In the meantime, before the New York court ruled on the joint motion for preliminary injunction, Twentieth Century Fox Film Corporation and its affiliates sued DISH in the Central District of California. Fox Broad. Co. Inc. v. DISH Network LLC, Case No. 12-04529 DMG (C.D. Cal.).[6] In that suit, Fox asserts that features on a DISH product known as "the Hopper" violate Fox's copyrights and breach DISH's retransmission consent agreement with Fox's television stations. Memorandum [#2-1] at 9. Fox sought a preliminary injunction against operation of the targeted features of the Hopper, which the California District Court denied in November of 2012. Fox Broad. Co. Inc. v. DISH Network, LLC, 905 F.Supp.2d 1088 (C.D. Cal. 2012). The Ninth Circuit affirmed. Fox Broad. Co., Inc. v. DISH Network LLC, ___ F.3d ___, 2014 WL 260572 (9th Cir. Jan. 24, 2014).

While the Fox suit was pending, DISH introduced a new version of the Hopper with advanced technology which allows DISH customers to remotely access live or recorded programming on their Hoppers with internet-connected devices, like laptops and smartphones. Memorandum [#2-1] at 9-10. In response, Fox amended its complaint and moved for a second preliminary injunction. The subpoenas at issue here were served on DISH 31 days before the date of the hearing on the second motion for preliminary injunction. The subpoena duces tecum had a return date of 17 days before the second preliminary injunction hearing, and the subpoena ad testificandum noticed DISH's deposition for two days before the hearing. Id. at 10. Fox is also a Respondent in this case and is represented by the same counsel in this case and the Fox case.[7]

Pay television providers like DISH "license the right to retransmit television programming to [their] subscribers. DISH has licenses with major over-the-air broadcast television networks, ABC, CBS, NBC, and Fox, that take the form of retransmission consent agreements entered into pursuant to statutory licenses in the Copyright Act." Memorandum [#2-1] at 8. Thus, the Broadcasters are content suppliers to DISH, which pays "retransmission fees" to the Broadcasters for the right to transmit television programming. Despite Aereo's unlicensed status, the Broadcasters are also content suppliers to Aereo. DISH and Aereo, however, are solely content distributors, and to that extent are competitors.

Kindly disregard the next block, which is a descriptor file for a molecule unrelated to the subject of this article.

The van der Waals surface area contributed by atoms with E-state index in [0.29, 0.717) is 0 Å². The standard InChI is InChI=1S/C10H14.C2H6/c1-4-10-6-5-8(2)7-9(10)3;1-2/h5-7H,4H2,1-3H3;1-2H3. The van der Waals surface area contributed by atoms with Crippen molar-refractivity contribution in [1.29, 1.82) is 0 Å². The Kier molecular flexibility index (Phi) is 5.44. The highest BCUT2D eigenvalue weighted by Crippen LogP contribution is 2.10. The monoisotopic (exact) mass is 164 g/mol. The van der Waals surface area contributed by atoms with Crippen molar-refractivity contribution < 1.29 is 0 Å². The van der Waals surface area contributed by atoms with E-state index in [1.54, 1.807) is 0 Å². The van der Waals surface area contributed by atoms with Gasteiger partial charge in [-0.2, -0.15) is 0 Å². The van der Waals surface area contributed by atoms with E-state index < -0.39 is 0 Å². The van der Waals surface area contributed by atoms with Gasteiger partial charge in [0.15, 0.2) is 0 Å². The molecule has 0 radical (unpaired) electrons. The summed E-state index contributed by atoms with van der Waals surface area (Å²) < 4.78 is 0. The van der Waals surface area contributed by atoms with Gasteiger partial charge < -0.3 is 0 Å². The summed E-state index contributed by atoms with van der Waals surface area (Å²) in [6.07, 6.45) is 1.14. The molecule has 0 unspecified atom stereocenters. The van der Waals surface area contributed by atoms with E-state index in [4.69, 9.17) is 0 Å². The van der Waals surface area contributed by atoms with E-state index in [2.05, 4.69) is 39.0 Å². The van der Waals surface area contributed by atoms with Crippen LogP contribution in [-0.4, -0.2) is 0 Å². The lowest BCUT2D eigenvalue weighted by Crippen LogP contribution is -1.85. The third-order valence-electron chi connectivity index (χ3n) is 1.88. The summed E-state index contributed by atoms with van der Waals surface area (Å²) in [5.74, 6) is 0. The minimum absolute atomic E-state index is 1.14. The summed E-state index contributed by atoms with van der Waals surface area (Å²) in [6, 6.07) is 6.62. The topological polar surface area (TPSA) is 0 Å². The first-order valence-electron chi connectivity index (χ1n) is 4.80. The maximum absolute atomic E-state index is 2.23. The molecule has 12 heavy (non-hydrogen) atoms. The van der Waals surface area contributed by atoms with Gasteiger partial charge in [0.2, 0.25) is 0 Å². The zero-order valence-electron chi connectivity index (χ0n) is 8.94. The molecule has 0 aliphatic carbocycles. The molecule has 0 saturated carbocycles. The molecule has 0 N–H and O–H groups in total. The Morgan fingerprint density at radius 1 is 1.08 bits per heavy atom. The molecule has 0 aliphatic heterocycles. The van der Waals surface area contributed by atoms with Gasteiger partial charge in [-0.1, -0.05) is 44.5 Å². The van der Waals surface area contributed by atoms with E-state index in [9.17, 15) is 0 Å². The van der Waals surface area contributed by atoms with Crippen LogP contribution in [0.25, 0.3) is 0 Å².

The subpoenas at issue here seek documents and testimony from DISH regarding its business dealings with Aereo. As explained by the Broadcasters, they seek agreements relating to any licensing or acquisition of Aereo or its technology by DISH, documents relating to the impact of Aereo on DISH's retransmission fees and on the broadcast industry, and documents regarding DISH's valuation of Aereo that would "reveal the intentions of DISH (which has an existing retransmission relationship with [the Broadcasters]) to replace the retransmission fees paid to [the Broadcasters] with Aereo." Response [#6] at 6; Exh. 2 to Motion [#2-4] at 6-7. Among the testimony sought is information regarding DISH's communications, negotiations and potential business arrangements with Aereo, including offers to purchase or expressions of interest in Aereo's assets, information regarding the potential impact of Aereo or a deal between DISH and Aereo on the Broadcasters and retransmission fees, and information about integration of Aereo's technology into DISH's devices. Exh. 3 to Motion [#2-5] at 6-7.